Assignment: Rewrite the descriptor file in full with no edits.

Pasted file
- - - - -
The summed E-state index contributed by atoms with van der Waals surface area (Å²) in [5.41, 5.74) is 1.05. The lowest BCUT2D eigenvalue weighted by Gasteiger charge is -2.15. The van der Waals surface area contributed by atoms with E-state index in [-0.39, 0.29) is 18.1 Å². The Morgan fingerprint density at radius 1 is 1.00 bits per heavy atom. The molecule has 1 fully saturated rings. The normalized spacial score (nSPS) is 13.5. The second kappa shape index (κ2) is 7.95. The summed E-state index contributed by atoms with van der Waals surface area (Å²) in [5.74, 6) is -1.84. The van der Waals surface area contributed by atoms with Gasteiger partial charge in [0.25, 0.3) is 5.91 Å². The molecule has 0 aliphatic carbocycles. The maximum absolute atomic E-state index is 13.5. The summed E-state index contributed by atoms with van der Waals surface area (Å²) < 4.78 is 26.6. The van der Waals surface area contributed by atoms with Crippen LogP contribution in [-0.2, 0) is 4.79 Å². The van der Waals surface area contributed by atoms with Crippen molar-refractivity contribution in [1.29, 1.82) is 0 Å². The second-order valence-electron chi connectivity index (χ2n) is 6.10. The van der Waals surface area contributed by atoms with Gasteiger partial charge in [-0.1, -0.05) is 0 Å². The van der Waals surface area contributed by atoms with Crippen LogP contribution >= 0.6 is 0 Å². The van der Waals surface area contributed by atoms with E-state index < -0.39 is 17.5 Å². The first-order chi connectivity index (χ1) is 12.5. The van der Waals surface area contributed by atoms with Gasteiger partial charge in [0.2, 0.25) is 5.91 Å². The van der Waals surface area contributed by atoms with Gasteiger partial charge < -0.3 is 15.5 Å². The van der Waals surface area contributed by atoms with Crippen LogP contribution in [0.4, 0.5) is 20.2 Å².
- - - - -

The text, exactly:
The summed E-state index contributed by atoms with van der Waals surface area (Å²) in [5.41, 5.74) is 1.05. The lowest BCUT2D eigenvalue weighted by Gasteiger charge is -2.15. The van der Waals surface area contributed by atoms with E-state index in [-0.39, 0.29) is 18.1 Å². The Morgan fingerprint density at radius 1 is 1.00 bits per heavy atom. The molecule has 1 fully saturated rings. The normalized spacial score (nSPS) is 13.5. The second kappa shape index (κ2) is 7.95. The summed E-state index contributed by atoms with van der Waals surface area (Å²) in [5.74, 6) is -1.84. The van der Waals surface area contributed by atoms with Gasteiger partial charge in [0.25, 0.3) is 5.91 Å². The molecule has 0 aliphatic carbocycles. The maximum absolute atomic E-state index is 13.5. The summed E-state index contributed by atoms with van der Waals surface area (Å²) < 4.78 is 26.6. The van der Waals surface area contributed by atoms with Crippen LogP contribution in [-0.2, 0) is 4.79 Å². The van der Waals surface area contributed by atoms with Crippen molar-refractivity contribution in [1.29, 1.82) is 0 Å². The second-order valence-electron chi connectivity index (χ2n) is 6.10. The van der Waals surface area contributed by atoms with Gasteiger partial charge in [-0.1, -0.05) is 0 Å². The van der Waals surface area contributed by atoms with Crippen LogP contribution >= 0.6 is 0 Å². The van der Waals surface area contributed by atoms with E-state index < -0.39 is 17.5 Å². The first-order chi connectivity index (χ1) is 12.5. The van der Waals surface area contributed by atoms with Gasteiger partial charge in [0.2, 0.25) is 5.91 Å². The van der Waals surface area contributed by atoms with Gasteiger partial charge < -0.3 is 15.5 Å². The van der Waals surface area contributed by atoms with Crippen LogP contribution in [0.4, 0.5) is 20.2 Å².